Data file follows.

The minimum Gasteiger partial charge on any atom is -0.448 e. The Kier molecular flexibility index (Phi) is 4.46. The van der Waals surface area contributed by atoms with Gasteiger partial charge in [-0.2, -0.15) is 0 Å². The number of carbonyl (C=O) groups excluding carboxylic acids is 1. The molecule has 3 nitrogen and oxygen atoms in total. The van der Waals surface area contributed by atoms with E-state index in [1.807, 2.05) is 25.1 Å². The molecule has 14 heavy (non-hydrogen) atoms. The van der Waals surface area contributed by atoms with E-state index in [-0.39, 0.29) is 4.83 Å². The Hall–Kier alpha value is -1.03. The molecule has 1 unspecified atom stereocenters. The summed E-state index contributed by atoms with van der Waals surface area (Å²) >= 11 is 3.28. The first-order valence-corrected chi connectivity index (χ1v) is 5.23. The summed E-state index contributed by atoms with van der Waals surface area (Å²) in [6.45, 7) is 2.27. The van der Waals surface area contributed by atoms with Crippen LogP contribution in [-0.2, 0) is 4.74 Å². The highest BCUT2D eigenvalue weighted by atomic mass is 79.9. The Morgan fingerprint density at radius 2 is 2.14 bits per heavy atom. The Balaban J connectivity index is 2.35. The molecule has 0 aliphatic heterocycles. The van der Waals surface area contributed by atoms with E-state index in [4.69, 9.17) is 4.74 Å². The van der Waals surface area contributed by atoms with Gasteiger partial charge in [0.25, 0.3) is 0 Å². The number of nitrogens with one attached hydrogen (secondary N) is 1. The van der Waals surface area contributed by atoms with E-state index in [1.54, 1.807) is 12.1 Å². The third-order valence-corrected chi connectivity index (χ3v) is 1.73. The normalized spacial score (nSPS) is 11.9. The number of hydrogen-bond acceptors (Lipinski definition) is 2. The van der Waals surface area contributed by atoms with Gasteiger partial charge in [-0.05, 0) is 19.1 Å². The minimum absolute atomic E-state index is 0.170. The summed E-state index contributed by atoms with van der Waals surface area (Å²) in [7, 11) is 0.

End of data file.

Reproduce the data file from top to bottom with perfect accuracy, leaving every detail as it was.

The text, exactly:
The minimum Gasteiger partial charge on any atom is -0.448 e. The Kier molecular flexibility index (Phi) is 4.46. The van der Waals surface area contributed by atoms with Gasteiger partial charge in [-0.2, -0.15) is 0 Å². The number of carbonyl (C=O) groups excluding carboxylic acids is 1. The molecule has 3 nitrogen and oxygen atoms in total. The van der Waals surface area contributed by atoms with E-state index in [1.807, 2.05) is 25.1 Å². The molecule has 14 heavy (non-hydrogen) atoms. The van der Waals surface area contributed by atoms with E-state index in [-0.39, 0.29) is 4.83 Å². The Hall–Kier alpha value is -1.03. The molecule has 1 unspecified atom stereocenters. The summed E-state index contributed by atoms with van der Waals surface area (Å²) >= 11 is 3.28. The first-order valence-corrected chi connectivity index (χ1v) is 5.23. The summed E-state index contributed by atoms with van der Waals surface area (Å²) in [6.45, 7) is 2.27. The van der Waals surface area contributed by atoms with Crippen LogP contribution in [-0.2, 0) is 4.74 Å². The highest BCUT2D eigenvalue weighted by atomic mass is 79.9. The Morgan fingerprint density at radius 2 is 2.14 bits per heavy atom. The Balaban J connectivity index is 2.35. The molecule has 0 aliphatic heterocycles. The van der Waals surface area contributed by atoms with E-state index in [4.69, 9.17) is 4.74 Å². The van der Waals surface area contributed by atoms with Gasteiger partial charge in [0.25, 0.3) is 0 Å². The number of nitrogens with one attached hydrogen (secondary N) is 1. The van der Waals surface area contributed by atoms with E-state index in [1.54, 1.807) is 12.1 Å². The third-order valence-corrected chi connectivity index (χ3v) is 1.73. The normalized spacial score (nSPS) is 11.9. The number of hydrogen-bond acceptors (Lipinski definition) is 2. The van der Waals surface area contributed by atoms with Gasteiger partial charge in [-0.05, 0) is 19.1 Å². The minimum absolute atomic E-state index is 0.170. The summed E-state index contributed by atoms with van der Waals surface area (Å²) in [7, 11) is 0.